In preoperative planning for neurosurgery, both anatomical (diffusion imaging tractography) and functional tools (MR-navigated transcranial magnetic stimulation) are increasingly' used to identify and preserve eloquent language structures specific to individuals. Using these tools in healthy adults shows that speech production errors occur mainly in perisylvian cortical sites that correspond to subject-specific terminations of the major language pathway, the arcuate fasciculus. It is not clear whether this correspondence remains in oncological patients with altered tissue. We studied a heterogeneous cohort of 30 patients (fourteen male, mean age 44), undergoing a first or second surgery for a left hemisphere brain tumour in a language-eloquent region, to test whether speech production errors induced by preoperative transcranial magnetic stimulation had consistent anatomical correspondence to the arcuate fasciculus. We used navigated repetitive transcranial magnetic stimulation during picture naming and recorded different perisylvian sites where transient interference to speech production urred. Spherical deconvolution diffusion imaging tractography was performed to map the direct fronto-temporal and indirect (fronto-parietal and parieto-temporal) segments of the arcuate fasciculus in each patient. Speech production errors were reported in all patients when stimulating the frontal lobe, and in over 90% of patients in the parietal lobe. Errors were less frequent in the temporal lobe (54%). In all patients, at least one error site corresponded to a termination of the arcuate fasciculus, particularly in the frontal and parietal lobes, despite distorted anatomy due to a lesion and/or previous resection. Our results indicate that there is strong correspondence between terminations of the arcuate fasciculus and speech errors. This indicates that white matter anatomy may be a robust marker for identifying functionally eloquent cortex, particularly in the frontal and parietal lobe. This knowledge may improve targets for preoperative mapping of language in the neurosurgical setting.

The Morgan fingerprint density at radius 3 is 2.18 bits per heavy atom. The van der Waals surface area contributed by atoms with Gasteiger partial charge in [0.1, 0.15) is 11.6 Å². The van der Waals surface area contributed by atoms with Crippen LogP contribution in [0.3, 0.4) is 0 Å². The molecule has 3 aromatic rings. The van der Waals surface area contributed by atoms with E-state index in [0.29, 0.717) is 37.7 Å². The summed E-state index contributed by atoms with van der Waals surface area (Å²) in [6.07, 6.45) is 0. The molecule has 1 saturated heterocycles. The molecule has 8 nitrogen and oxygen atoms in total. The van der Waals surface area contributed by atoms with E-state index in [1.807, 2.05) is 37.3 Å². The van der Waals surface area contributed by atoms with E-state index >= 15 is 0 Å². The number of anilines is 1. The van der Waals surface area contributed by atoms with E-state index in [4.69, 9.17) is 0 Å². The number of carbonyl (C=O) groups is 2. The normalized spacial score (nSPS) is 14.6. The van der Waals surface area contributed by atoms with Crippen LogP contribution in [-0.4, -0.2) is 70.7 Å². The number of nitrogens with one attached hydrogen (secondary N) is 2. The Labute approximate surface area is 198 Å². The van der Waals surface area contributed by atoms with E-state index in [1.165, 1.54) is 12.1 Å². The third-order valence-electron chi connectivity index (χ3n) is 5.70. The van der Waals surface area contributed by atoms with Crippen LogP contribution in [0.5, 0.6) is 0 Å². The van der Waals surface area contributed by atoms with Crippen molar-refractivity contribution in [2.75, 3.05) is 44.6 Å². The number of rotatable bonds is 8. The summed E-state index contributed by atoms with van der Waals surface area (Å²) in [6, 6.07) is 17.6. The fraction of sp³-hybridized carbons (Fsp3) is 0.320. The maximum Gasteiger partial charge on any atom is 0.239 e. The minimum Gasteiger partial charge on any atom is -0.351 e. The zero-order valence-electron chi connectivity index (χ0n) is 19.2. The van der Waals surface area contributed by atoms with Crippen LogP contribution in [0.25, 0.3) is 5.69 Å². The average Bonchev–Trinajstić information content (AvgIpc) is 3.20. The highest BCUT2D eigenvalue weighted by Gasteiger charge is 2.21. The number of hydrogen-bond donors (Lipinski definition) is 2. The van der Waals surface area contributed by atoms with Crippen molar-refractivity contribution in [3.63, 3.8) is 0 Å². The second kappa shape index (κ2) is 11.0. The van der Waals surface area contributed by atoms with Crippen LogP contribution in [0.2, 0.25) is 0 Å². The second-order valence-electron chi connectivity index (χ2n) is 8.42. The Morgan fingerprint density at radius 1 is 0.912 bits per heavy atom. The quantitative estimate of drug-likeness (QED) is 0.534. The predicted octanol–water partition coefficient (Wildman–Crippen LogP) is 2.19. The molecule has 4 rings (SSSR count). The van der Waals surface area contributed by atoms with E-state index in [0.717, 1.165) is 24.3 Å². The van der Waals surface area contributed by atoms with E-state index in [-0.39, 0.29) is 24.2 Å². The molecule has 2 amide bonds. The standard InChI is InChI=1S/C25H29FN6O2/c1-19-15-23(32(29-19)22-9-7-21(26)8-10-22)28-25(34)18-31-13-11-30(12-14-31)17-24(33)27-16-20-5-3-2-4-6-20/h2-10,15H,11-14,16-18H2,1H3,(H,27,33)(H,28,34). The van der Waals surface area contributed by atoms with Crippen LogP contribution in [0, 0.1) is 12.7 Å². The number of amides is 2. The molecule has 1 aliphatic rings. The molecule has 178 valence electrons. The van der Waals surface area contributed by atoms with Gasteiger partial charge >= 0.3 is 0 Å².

Preoperative transcranial magnetic stimulation for picture naming is reliable in mapping segments of the arcuate fasciculus

Raffa, Giovanni
Writing – Review & Editing
;
2020

Abstract

In preoperative planning for neurosurgery, both anatomical (diffusion imaging tractography) and functional tools (MR-navigated transcranial magnetic stimulation) are increasingly' used to identify and preserve eloquent language structures specific to individuals. Using these tools in healthy adults shows that speech production errors occur mainly in perisylvian cortical sites that correspond to subject-specific terminations of the major language pathway, the arcuate fasciculus. It is not clear whether this correspondence remains in oncological patients with altered tissue. We studied a heterogeneous cohort of 30 patients (fourteen male, mean age 44), undergoing a first or second surgery for a left hemisphere brain tumour in a language-eloquent region, to test whether speech production errors induced by preoperative transcranial magnetic stimulation had consistent anatomical correspondence to the arcuate fasciculus. We used navigated repetitive transcranial magnetic stimulation during picture naming and recorded different perisylvian sites where transient interference to speech production urred. Spherical deconvolution diffusion imaging tractography was performed to map the direct fronto-temporal and indirect (fronto-parietal and parieto-temporal) segments of the arcuate fasciculus in each patient. Speech production errors were reported in all patients when stimulating the frontal lobe, and in over 90% of patients in the parietal lobe. Errors were less frequent in the temporal lobe (54%). In all patients, at least one error site corresponded to a termination of the arcuate fasciculus, particularly in the frontal and parietal lobes, despite distorted anatomy due to a lesion and/or previous resection. Our results indicate that there is strong correspondence between terminations of the arcuate fasciculus and speech errors. This indicates that white matter anatomy may be a robust marker for identifying functionally eloquent cortex, particularly in the frontal and parietal lobe. This knowledge may improve targets for preoperative mapping of language in the neurosurgical setting.
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Utilizza questo identificativo per citare o creare un link a questo documento: http://hdl.handle.net/11570/3190726
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